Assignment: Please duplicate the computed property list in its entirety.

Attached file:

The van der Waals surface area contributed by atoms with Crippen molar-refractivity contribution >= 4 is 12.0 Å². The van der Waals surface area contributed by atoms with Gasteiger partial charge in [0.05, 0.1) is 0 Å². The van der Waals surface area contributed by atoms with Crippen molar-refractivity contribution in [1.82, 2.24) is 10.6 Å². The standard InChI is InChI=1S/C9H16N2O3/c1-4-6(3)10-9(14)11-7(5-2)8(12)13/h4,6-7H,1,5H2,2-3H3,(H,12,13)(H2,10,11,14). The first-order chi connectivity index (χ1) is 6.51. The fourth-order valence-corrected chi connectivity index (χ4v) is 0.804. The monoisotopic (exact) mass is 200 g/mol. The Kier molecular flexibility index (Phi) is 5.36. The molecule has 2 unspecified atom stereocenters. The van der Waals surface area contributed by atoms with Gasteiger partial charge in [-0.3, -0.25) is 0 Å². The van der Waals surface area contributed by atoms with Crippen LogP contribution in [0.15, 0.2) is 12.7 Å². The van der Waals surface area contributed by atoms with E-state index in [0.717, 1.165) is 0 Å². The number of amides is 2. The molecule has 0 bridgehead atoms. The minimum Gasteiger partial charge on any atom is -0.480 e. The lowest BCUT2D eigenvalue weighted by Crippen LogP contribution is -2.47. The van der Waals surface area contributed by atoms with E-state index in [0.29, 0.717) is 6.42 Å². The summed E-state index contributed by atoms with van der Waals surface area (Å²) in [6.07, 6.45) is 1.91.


The van der Waals surface area contributed by atoms with Crippen molar-refractivity contribution >= 4 is 12.0 Å². The van der Waals surface area contributed by atoms with Gasteiger partial charge in [0.05, 0.1) is 0 Å². The van der Waals surface area contributed by atoms with Crippen molar-refractivity contribution in [1.82, 2.24) is 10.6 Å². The standard InChI is InChI=1S/C9H16N2O3/c1-4-6(3)10-9(14)11-7(5-2)8(12)13/h4,6-7H,1,5H2,2-3H3,(H,12,13)(H2,10,11,14). The first-order chi connectivity index (χ1) is 6.51. The fourth-order valence-corrected chi connectivity index (χ4v) is 0.804. The monoisotopic (exact) mass is 200 g/mol. The Kier molecular flexibility index (Phi) is 5.36. The molecule has 2 unspecified atom stereocenters. The van der Waals surface area contributed by atoms with Gasteiger partial charge in [-0.3, -0.25) is 0 Å². The van der Waals surface area contributed by atoms with Crippen LogP contribution in [0.15, 0.2) is 12.7 Å². The van der Waals surface area contributed by atoms with E-state index in [0.717, 1.165) is 0 Å². The number of amides is 2. The molecule has 0 bridgehead atoms. The minimum Gasteiger partial charge on any atom is -0.480 e. The lowest BCUT2D eigenvalue weighted by Crippen LogP contribution is -2.47. The van der Waals surface area contributed by atoms with E-state index in [0.29, 0.717) is 6.42 Å². The summed E-state index contributed by atoms with van der Waals surface area (Å²) in [6.07, 6.45) is 1.91.